The market enjoyed a banner year in 1991, but Wall Streeters think that year’s results might represent the high-water mark, at least for the near term. According to Asset Sales Report, a trade newsletter, the volume of new public asset-backed debt reached a record $50.6 billion (106 issues) in 1991, up about 18 percent from the $42.8 billion (93 issues) level the year before. Among lead managers First Boston ranked first in dollar volume, with $13.9 billion (22 issues), followed by Merrill Lynch with $11.7 billion (31 deals) and Salomon Brothers with $8.4 billion (10 issues).
Investment bankers do not expect this performance to continue. One reason is that so much credit card debt has already been securitized that not much unsold inventory is left. Moreover, the recession has slowed consumer borrowing and sparked concerns about increases in delinquencies. Citicorp, for one, expected its 1992 new issue volume to drop to less than $6 billion from the $9 billion level in 1991, according to The Wall Street Journal. To some extent, however, the expected decline in volume of credit card issues could be offset by growth in other, newer types of securities, such as those backed by home equity loans, “floor plan” loans used to finance automobile dealer inventories, and trade and lease receivables. With the collapse of the U.S. commercial real estate market, commercial banks and insurers, as well as the Resolution Trust Corporation, the government agency charged with disposing of the assets of failed thrifts, are beginning to securitize commercial real estate loans to get them off their books.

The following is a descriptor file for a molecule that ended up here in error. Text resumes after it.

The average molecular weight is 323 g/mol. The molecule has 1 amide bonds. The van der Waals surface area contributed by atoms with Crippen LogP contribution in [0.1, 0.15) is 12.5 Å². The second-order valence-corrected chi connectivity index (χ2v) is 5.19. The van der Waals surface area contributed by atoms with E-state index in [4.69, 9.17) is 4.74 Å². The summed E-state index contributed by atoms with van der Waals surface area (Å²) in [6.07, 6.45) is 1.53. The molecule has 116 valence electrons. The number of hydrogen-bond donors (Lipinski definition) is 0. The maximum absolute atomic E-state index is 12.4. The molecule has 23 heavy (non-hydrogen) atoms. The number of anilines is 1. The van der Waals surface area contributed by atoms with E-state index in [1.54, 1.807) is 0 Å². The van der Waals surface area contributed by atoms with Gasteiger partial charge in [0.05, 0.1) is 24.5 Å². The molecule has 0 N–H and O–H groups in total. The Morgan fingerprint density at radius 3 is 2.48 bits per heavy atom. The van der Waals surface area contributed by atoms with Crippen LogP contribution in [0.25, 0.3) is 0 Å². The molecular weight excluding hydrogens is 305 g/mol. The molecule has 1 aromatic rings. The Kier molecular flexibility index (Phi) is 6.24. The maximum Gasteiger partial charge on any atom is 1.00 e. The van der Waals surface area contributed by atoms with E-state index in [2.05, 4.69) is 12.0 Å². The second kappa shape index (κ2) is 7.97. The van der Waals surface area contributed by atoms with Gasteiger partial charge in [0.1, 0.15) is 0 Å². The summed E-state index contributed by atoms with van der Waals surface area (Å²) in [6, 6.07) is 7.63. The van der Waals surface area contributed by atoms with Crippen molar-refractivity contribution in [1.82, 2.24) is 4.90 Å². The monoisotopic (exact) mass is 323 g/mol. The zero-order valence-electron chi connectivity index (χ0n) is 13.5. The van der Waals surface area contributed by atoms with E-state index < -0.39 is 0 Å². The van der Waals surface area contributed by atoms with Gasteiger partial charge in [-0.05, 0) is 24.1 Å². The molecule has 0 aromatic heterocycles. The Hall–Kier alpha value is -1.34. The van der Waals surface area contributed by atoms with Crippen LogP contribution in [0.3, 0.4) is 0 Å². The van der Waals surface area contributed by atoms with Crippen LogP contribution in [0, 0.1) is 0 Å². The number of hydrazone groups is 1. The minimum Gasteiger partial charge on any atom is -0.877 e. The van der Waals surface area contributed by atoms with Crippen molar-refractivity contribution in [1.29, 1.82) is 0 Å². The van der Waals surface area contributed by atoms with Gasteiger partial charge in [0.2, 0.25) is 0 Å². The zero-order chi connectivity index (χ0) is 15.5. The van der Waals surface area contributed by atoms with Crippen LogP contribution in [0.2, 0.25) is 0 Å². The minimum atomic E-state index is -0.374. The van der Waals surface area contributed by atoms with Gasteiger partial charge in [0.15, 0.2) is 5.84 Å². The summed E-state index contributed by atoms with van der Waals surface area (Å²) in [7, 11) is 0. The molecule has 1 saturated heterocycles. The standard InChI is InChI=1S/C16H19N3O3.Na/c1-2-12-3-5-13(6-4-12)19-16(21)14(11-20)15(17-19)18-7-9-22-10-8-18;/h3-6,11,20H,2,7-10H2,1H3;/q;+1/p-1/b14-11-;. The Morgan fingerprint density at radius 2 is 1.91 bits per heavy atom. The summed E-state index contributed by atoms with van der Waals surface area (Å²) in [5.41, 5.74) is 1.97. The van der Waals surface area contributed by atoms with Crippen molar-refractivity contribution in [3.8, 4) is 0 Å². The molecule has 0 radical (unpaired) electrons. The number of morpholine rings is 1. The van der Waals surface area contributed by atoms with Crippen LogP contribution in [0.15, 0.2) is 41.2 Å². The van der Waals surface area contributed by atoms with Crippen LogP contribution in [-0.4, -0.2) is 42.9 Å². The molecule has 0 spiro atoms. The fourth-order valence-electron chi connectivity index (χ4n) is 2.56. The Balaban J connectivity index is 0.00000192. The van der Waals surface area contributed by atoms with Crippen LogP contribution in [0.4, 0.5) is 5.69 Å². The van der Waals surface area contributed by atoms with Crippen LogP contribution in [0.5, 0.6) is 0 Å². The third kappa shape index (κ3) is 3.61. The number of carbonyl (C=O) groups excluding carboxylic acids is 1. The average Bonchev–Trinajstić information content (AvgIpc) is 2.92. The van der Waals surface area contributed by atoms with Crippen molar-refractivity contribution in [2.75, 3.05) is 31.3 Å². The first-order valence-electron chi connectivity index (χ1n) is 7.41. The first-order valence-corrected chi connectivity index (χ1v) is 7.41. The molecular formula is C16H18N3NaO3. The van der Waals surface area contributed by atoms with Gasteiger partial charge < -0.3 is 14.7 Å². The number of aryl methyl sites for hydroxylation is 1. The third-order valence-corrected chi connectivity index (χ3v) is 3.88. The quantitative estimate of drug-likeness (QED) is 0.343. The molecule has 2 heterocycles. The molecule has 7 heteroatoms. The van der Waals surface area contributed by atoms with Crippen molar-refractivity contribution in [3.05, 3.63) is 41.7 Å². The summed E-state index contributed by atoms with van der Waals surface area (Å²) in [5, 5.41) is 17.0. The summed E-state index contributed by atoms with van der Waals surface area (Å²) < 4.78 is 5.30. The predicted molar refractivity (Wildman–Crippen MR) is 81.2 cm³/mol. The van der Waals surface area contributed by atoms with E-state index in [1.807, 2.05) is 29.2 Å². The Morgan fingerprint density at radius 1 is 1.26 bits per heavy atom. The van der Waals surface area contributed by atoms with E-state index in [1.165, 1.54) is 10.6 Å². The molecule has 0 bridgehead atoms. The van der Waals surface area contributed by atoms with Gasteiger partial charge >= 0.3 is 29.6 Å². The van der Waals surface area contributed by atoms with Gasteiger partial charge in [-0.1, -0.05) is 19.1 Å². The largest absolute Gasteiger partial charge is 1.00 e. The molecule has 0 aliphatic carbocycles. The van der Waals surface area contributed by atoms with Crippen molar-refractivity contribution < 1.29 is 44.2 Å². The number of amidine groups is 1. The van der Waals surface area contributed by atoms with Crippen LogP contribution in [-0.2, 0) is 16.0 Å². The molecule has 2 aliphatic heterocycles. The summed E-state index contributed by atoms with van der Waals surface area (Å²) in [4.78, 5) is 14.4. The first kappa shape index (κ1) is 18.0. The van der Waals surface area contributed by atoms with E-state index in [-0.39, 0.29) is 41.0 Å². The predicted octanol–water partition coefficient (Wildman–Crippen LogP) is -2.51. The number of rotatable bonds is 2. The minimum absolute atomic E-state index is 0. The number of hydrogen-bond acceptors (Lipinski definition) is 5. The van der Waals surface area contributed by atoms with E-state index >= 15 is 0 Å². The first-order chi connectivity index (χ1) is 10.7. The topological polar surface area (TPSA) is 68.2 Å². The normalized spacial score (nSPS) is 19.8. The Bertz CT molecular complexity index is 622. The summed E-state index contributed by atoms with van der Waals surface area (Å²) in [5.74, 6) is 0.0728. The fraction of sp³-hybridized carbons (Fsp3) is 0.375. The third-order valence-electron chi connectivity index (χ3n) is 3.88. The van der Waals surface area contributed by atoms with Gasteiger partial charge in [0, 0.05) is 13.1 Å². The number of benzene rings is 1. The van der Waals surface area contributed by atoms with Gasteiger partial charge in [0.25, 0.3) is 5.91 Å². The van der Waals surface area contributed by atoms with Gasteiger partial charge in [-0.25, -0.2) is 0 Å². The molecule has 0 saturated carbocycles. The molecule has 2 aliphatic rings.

Investment bankers also think the fledgling but erratic overseas asset-backed securities market might eventually pick up some steam. In 1991, according to Investment Dealers’ Digest, dollar volume of new European asset-backed issues fell by more than half, to $2.6 billion (nine issues) from $5.8 billion (eighteen issues) the year before. One reason for the slower development of the European market is that European banks are under less pressure than their American cousins to reduce leverage. Additionally, the legal and regulatory apparatus governing these transactions is still in its infancy.
Phillip L. Zweig is a New York-based business and financial writer. He is author of Belly Up: The Collapse of the Penn Square Bank. For his 1982 American Banker coverage of the failure of the Penn Square Bank of Oklahoma City, Zweig received the George Polk, Gerald Loeb, John Hancock, and Deadline Club awards.
Zweig, Phillip L. Asset Securitization Handbook. 1989.